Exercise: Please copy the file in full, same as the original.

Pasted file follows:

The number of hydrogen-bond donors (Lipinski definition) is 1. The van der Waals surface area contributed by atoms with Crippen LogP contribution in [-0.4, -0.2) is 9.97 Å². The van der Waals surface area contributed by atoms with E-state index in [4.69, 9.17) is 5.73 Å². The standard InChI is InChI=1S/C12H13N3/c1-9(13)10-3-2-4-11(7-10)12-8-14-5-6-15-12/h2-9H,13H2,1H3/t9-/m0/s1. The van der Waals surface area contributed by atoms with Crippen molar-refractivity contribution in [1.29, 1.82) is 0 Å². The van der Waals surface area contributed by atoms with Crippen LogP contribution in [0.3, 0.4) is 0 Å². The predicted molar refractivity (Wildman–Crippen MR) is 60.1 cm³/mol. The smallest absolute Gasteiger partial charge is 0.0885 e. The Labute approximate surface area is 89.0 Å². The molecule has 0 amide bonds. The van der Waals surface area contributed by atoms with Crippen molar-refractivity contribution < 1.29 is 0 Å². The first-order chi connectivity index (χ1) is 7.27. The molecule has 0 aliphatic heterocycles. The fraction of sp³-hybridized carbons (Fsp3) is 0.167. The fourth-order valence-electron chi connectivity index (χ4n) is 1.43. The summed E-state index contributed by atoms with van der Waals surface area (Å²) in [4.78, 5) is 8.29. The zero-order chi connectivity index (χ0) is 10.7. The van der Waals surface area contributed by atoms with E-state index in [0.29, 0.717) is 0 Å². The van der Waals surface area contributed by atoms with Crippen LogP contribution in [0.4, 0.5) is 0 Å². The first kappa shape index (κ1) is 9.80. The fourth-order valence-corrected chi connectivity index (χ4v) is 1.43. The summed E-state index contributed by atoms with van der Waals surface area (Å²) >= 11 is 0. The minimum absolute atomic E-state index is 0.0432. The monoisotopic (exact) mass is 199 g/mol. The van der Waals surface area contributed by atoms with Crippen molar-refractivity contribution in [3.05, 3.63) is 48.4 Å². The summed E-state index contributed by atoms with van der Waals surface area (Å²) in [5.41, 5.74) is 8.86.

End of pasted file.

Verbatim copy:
The number of hydrogen-bond donors (Lipinski definition) is 1. The van der Waals surface area contributed by atoms with Crippen LogP contribution in [-0.4, -0.2) is 9.97 Å². The van der Waals surface area contributed by atoms with E-state index in [4.69, 9.17) is 5.73 Å². The standard InChI is InChI=1S/C12H13N3/c1-9(13)10-3-2-4-11(7-10)12-8-14-5-6-15-12/h2-9H,13H2,1H3/t9-/m0/s1. The van der Waals surface area contributed by atoms with Crippen molar-refractivity contribution in [1.29, 1.82) is 0 Å². The van der Waals surface area contributed by atoms with Crippen LogP contribution in [0.3, 0.4) is 0 Å². The predicted molar refractivity (Wildman–Crippen MR) is 60.1 cm³/mol. The smallest absolute Gasteiger partial charge is 0.0885 e. The Labute approximate surface area is 89.0 Å². The molecule has 0 amide bonds. The van der Waals surface area contributed by atoms with Crippen molar-refractivity contribution < 1.29 is 0 Å². The first-order chi connectivity index (χ1) is 7.27. The molecule has 0 aliphatic heterocycles. The fraction of sp³-hybridized carbons (Fsp3) is 0.167. The fourth-order valence-electron chi connectivity index (χ4n) is 1.43. The summed E-state index contributed by atoms with van der Waals surface area (Å²) in [4.78, 5) is 8.29. The zero-order chi connectivity index (χ0) is 10.7. The van der Waals surface area contributed by atoms with E-state index in [0.29, 0.717) is 0 Å². The van der Waals surface area contributed by atoms with Crippen LogP contribution in [0.4, 0.5) is 0 Å². The first kappa shape index (κ1) is 9.80. The fourth-order valence-corrected chi connectivity index (χ4v) is 1.43. The summed E-state index contributed by atoms with van der Waals surface area (Å²) >= 11 is 0. The minimum absolute atomic E-state index is 0.0432. The monoisotopic (exact) mass is 199 g/mol. The van der Waals surface area contributed by atoms with Crippen molar-refractivity contribution in [3.05, 3.63) is 48.4 Å². The summed E-state index contributed by atoms with van der Waals surface area (Å²) in [5.41, 5.74) is 8.86.